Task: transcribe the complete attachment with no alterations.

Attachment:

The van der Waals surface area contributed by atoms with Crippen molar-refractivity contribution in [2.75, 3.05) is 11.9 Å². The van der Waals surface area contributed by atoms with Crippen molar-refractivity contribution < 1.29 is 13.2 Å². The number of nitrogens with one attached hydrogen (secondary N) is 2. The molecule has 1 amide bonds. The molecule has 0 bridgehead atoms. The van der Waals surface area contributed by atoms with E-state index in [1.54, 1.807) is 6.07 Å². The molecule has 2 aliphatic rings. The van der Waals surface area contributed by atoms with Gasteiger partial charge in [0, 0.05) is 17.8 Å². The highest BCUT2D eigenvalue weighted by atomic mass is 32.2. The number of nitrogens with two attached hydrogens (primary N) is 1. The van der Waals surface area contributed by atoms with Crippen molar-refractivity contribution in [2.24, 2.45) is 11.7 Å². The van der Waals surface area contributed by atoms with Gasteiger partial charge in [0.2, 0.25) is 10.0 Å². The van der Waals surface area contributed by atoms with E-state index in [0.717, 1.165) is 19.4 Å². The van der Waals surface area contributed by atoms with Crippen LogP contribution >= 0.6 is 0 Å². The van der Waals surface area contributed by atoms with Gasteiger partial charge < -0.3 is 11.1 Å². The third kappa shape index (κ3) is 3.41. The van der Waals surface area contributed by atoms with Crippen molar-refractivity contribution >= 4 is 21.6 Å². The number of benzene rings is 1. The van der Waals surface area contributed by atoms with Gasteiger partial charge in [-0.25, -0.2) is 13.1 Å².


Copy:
The van der Waals surface area contributed by atoms with Crippen molar-refractivity contribution in [2.75, 3.05) is 11.9 Å². The van der Waals surface area contributed by atoms with Crippen molar-refractivity contribution < 1.29 is 13.2 Å². The number of nitrogens with one attached hydrogen (secondary N) is 2. The molecule has 1 amide bonds. The molecule has 0 bridgehead atoms. The van der Waals surface area contributed by atoms with E-state index in [1.54, 1.807) is 6.07 Å². The molecule has 2 aliphatic rings. The van der Waals surface area contributed by atoms with Gasteiger partial charge in [0, 0.05) is 17.8 Å². The highest BCUT2D eigenvalue weighted by atomic mass is 32.2. The number of nitrogens with two attached hydrogens (primary N) is 1. The van der Waals surface area contributed by atoms with Crippen molar-refractivity contribution in [2.24, 2.45) is 11.7 Å². The van der Waals surface area contributed by atoms with Gasteiger partial charge in [0.2, 0.25) is 10.0 Å². The van der Waals surface area contributed by atoms with E-state index in [0.717, 1.165) is 19.4 Å². The van der Waals surface area contributed by atoms with Crippen LogP contribution >= 0.6 is 0 Å². The van der Waals surface area contributed by atoms with Gasteiger partial charge < -0.3 is 11.1 Å². The third kappa shape index (κ3) is 3.41. The van der Waals surface area contributed by atoms with Crippen molar-refractivity contribution >= 4 is 21.6 Å². The number of benzene rings is 1. The van der Waals surface area contributed by atoms with Gasteiger partial charge in [-0.25, -0.2) is 13.1 Å².